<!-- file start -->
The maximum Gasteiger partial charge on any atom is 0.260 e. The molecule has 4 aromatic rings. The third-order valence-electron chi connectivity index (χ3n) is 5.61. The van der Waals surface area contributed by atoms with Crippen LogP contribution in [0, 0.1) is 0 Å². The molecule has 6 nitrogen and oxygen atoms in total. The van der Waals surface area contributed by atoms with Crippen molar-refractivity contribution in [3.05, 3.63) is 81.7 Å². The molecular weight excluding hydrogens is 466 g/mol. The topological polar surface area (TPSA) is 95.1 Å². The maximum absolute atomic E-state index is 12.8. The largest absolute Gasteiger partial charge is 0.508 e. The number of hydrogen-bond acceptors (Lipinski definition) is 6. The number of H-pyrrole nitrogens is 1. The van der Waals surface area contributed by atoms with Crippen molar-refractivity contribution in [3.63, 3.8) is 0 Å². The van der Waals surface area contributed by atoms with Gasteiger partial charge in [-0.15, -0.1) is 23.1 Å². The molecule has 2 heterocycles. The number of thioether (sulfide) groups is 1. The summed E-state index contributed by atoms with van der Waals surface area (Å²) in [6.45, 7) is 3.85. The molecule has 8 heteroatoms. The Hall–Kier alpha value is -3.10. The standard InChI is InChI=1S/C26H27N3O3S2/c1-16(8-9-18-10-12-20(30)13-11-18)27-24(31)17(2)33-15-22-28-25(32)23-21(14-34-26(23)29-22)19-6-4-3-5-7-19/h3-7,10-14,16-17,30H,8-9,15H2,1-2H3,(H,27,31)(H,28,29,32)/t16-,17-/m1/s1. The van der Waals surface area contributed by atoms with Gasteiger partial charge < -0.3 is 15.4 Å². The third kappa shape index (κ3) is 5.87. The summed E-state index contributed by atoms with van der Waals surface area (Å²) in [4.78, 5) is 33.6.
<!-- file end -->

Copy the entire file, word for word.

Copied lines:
The maximum Gasteiger partial charge on any atom is 0.260 e. The molecule has 4 aromatic rings. The third-order valence-electron chi connectivity index (χ3n) is 5.61. The van der Waals surface area contributed by atoms with Crippen LogP contribution in [0, 0.1) is 0 Å². The molecule has 6 nitrogen and oxygen atoms in total. The van der Waals surface area contributed by atoms with Crippen molar-refractivity contribution in [3.05, 3.63) is 81.7 Å². The molecular weight excluding hydrogens is 466 g/mol. The topological polar surface area (TPSA) is 95.1 Å². The maximum absolute atomic E-state index is 12.8. The largest absolute Gasteiger partial charge is 0.508 e. The number of hydrogen-bond acceptors (Lipinski definition) is 6. The number of H-pyrrole nitrogens is 1. The van der Waals surface area contributed by atoms with Crippen molar-refractivity contribution in [3.63, 3.8) is 0 Å². The van der Waals surface area contributed by atoms with Gasteiger partial charge in [-0.15, -0.1) is 23.1 Å². The molecule has 2 heterocycles. The number of thioether (sulfide) groups is 1. The summed E-state index contributed by atoms with van der Waals surface area (Å²) in [6.45, 7) is 3.85. The molecule has 8 heteroatoms. The Hall–Kier alpha value is -3.10. The standard InChI is InChI=1S/C26H27N3O3S2/c1-16(8-9-18-10-12-20(30)13-11-18)27-24(31)17(2)33-15-22-28-25(32)23-21(14-34-26(23)29-22)19-6-4-3-5-7-19/h3-7,10-14,16-17,30H,8-9,15H2,1-2H3,(H,27,31)(H,28,29,32)/t16-,17-/m1/s1. The van der Waals surface area contributed by atoms with Gasteiger partial charge < -0.3 is 15.4 Å². The third kappa shape index (κ3) is 5.87. The summed E-state index contributed by atoms with van der Waals surface area (Å²) in [4.78, 5) is 33.6.